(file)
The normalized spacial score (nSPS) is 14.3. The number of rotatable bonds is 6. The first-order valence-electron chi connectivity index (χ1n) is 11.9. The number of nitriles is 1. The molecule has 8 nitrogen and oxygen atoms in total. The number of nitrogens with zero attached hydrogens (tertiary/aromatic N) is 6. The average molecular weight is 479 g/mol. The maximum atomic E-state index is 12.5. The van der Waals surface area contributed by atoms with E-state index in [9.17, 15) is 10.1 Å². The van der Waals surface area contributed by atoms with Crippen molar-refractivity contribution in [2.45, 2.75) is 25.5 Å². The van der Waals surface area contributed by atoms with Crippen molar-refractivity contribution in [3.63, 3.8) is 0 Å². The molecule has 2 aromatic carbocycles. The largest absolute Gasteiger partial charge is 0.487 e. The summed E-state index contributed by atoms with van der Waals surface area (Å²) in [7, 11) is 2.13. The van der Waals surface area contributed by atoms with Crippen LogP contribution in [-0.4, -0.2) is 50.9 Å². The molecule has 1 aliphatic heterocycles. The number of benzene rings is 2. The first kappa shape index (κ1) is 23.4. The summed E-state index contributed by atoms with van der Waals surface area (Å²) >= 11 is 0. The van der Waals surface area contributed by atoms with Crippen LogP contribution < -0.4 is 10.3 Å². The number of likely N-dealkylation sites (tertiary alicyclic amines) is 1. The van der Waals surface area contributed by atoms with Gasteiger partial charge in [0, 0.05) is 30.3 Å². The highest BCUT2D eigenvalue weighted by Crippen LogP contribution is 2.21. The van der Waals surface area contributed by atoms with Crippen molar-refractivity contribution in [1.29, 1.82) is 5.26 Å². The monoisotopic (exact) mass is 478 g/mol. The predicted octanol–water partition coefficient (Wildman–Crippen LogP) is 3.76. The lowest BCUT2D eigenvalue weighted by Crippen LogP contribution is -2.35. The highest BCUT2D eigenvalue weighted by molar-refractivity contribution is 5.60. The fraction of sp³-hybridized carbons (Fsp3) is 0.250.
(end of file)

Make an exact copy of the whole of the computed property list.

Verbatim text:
The normalized spacial score (nSPS) is 14.3. The number of rotatable bonds is 6. The first-order valence-electron chi connectivity index (χ1n) is 11.9. The number of nitriles is 1. The molecule has 8 nitrogen and oxygen atoms in total. The number of nitrogens with zero attached hydrogens (tertiary/aromatic N) is 6. The average molecular weight is 479 g/mol. The maximum atomic E-state index is 12.5. The van der Waals surface area contributed by atoms with E-state index in [9.17, 15) is 10.1 Å². The van der Waals surface area contributed by atoms with Crippen molar-refractivity contribution in [2.45, 2.75) is 25.5 Å². The van der Waals surface area contributed by atoms with Crippen molar-refractivity contribution in [3.63, 3.8) is 0 Å². The molecule has 2 aromatic carbocycles. The largest absolute Gasteiger partial charge is 0.487 e. The summed E-state index contributed by atoms with van der Waals surface area (Å²) in [7, 11) is 2.13. The van der Waals surface area contributed by atoms with Crippen LogP contribution in [-0.4, -0.2) is 50.9 Å². The molecule has 1 aliphatic heterocycles. The number of benzene rings is 2. The first kappa shape index (κ1) is 23.4. The summed E-state index contributed by atoms with van der Waals surface area (Å²) >= 11 is 0. The van der Waals surface area contributed by atoms with Crippen LogP contribution < -0.4 is 10.3 Å². The number of likely N-dealkylation sites (tertiary alicyclic amines) is 1. The van der Waals surface area contributed by atoms with Gasteiger partial charge in [0, 0.05) is 30.3 Å². The highest BCUT2D eigenvalue weighted by Crippen LogP contribution is 2.21. The van der Waals surface area contributed by atoms with Crippen molar-refractivity contribution in [1.29, 1.82) is 5.26 Å². The monoisotopic (exact) mass is 478 g/mol. The predicted octanol–water partition coefficient (Wildman–Crippen LogP) is 3.76. The lowest BCUT2D eigenvalue weighted by Crippen LogP contribution is -2.35. The highest BCUT2D eigenvalue weighted by molar-refractivity contribution is 5.60. The fraction of sp³-hybridized carbons (Fsp3) is 0.250.